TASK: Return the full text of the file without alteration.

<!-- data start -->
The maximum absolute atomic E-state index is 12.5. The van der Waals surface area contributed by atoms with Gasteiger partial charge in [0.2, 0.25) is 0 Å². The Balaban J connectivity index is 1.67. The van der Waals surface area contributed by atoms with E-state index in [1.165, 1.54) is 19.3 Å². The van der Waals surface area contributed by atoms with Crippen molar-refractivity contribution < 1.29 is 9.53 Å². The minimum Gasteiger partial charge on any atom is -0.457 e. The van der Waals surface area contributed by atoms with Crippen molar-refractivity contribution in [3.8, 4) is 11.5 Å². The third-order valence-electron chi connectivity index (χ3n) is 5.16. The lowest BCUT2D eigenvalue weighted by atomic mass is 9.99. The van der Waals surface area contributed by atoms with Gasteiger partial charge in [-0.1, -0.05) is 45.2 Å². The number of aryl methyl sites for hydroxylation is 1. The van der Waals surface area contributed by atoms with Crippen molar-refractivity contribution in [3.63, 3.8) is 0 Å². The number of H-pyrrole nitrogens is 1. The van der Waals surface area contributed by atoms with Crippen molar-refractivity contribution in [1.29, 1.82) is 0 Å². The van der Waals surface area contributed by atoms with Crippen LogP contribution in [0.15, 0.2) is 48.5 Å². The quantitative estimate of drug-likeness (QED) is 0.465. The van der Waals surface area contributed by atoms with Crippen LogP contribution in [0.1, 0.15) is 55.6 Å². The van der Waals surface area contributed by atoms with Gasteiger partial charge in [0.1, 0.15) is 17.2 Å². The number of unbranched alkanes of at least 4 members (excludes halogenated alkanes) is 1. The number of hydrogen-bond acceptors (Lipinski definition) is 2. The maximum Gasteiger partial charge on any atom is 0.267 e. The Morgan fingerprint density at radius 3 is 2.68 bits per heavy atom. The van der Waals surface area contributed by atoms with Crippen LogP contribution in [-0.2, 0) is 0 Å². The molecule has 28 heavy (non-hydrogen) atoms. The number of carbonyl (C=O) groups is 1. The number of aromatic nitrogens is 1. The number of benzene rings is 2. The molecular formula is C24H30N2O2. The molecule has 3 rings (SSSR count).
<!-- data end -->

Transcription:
The maximum absolute atomic E-state index is 12.5. The van der Waals surface area contributed by atoms with Gasteiger partial charge in [0.2, 0.25) is 0 Å². The Balaban J connectivity index is 1.67. The van der Waals surface area contributed by atoms with E-state index in [1.165, 1.54) is 19.3 Å². The van der Waals surface area contributed by atoms with Crippen molar-refractivity contribution < 1.29 is 9.53 Å². The minimum Gasteiger partial charge on any atom is -0.457 e. The van der Waals surface area contributed by atoms with Crippen molar-refractivity contribution in [3.8, 4) is 11.5 Å². The third-order valence-electron chi connectivity index (χ3n) is 5.16. The lowest BCUT2D eigenvalue weighted by atomic mass is 9.99. The van der Waals surface area contributed by atoms with Gasteiger partial charge in [-0.1, -0.05) is 45.2 Å². The number of aryl methyl sites for hydroxylation is 1. The van der Waals surface area contributed by atoms with Crippen molar-refractivity contribution in [3.63, 3.8) is 0 Å². The number of H-pyrrole nitrogens is 1. The van der Waals surface area contributed by atoms with Crippen molar-refractivity contribution in [1.29, 1.82) is 0 Å². The van der Waals surface area contributed by atoms with Crippen LogP contribution in [0.15, 0.2) is 48.5 Å². The quantitative estimate of drug-likeness (QED) is 0.465. The van der Waals surface area contributed by atoms with Crippen LogP contribution in [0.1, 0.15) is 55.6 Å². The van der Waals surface area contributed by atoms with Gasteiger partial charge in [0.1, 0.15) is 17.2 Å². The number of unbranched alkanes of at least 4 members (excludes halogenated alkanes) is 1. The number of hydrogen-bond acceptors (Lipinski definition) is 2. The maximum Gasteiger partial charge on any atom is 0.267 e. The Morgan fingerprint density at radius 3 is 2.68 bits per heavy atom. The van der Waals surface area contributed by atoms with Crippen LogP contribution in [-0.2, 0) is 0 Å². The molecule has 28 heavy (non-hydrogen) atoms. The number of carbonyl (C=O) groups is 1. The number of aromatic nitrogens is 1. The number of benzene rings is 2. The molecular formula is C24H30N2O2. The molecule has 3 rings (SSSR count).